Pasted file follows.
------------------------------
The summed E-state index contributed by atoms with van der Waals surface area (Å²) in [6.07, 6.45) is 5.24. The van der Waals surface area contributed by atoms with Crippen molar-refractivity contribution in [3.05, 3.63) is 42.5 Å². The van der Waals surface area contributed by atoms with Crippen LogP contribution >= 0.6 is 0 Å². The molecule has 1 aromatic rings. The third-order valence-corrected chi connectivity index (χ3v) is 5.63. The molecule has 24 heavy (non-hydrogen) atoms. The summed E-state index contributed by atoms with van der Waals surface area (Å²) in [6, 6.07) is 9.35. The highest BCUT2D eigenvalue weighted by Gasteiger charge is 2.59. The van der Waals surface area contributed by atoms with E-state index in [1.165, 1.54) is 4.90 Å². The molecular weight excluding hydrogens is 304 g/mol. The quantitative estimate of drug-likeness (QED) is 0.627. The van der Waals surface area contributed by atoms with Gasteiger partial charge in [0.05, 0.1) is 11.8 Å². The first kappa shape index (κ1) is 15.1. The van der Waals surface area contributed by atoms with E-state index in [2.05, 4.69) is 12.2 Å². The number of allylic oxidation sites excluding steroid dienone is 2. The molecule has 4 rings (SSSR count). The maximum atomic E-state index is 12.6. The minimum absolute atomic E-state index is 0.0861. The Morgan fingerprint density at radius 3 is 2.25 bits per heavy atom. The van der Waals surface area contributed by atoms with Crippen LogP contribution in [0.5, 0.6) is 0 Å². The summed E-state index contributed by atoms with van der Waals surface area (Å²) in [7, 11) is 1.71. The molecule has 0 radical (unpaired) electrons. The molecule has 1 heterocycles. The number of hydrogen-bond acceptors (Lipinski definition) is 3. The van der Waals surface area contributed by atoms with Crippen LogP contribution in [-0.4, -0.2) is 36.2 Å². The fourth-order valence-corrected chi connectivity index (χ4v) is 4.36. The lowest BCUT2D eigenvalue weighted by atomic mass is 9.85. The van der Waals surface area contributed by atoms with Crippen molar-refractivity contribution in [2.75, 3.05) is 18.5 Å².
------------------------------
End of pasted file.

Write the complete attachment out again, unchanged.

The summed E-state index contributed by atoms with van der Waals surface area (Å²) in [6.07, 6.45) is 5.24. The van der Waals surface area contributed by atoms with Crippen molar-refractivity contribution in [3.05, 3.63) is 42.5 Å². The van der Waals surface area contributed by atoms with Crippen LogP contribution >= 0.6 is 0 Å². The molecule has 1 aromatic rings. The third-order valence-corrected chi connectivity index (χ3v) is 5.63. The molecule has 24 heavy (non-hydrogen) atoms. The summed E-state index contributed by atoms with van der Waals surface area (Å²) in [6, 6.07) is 9.35. The highest BCUT2D eigenvalue weighted by Gasteiger charge is 2.59. The van der Waals surface area contributed by atoms with E-state index in [1.165, 1.54) is 4.90 Å². The molecular weight excluding hydrogens is 304 g/mol. The quantitative estimate of drug-likeness (QED) is 0.627. The van der Waals surface area contributed by atoms with Gasteiger partial charge in [0.05, 0.1) is 11.8 Å². The first kappa shape index (κ1) is 15.1. The van der Waals surface area contributed by atoms with E-state index in [2.05, 4.69) is 12.2 Å². The number of allylic oxidation sites excluding steroid dienone is 2. The molecule has 4 rings (SSSR count). The maximum atomic E-state index is 12.6. The minimum absolute atomic E-state index is 0.0861. The Morgan fingerprint density at radius 3 is 2.25 bits per heavy atom. The van der Waals surface area contributed by atoms with Crippen LogP contribution in [0.5, 0.6) is 0 Å². The summed E-state index contributed by atoms with van der Waals surface area (Å²) in [7, 11) is 1.71. The molecule has 0 radical (unpaired) electrons. The molecule has 1 heterocycles. The number of hydrogen-bond acceptors (Lipinski definition) is 3. The van der Waals surface area contributed by atoms with Crippen LogP contribution in [-0.4, -0.2) is 36.2 Å². The fourth-order valence-corrected chi connectivity index (χ4v) is 4.36. The lowest BCUT2D eigenvalue weighted by atomic mass is 9.85. The van der Waals surface area contributed by atoms with Crippen molar-refractivity contribution in [2.75, 3.05) is 18.5 Å².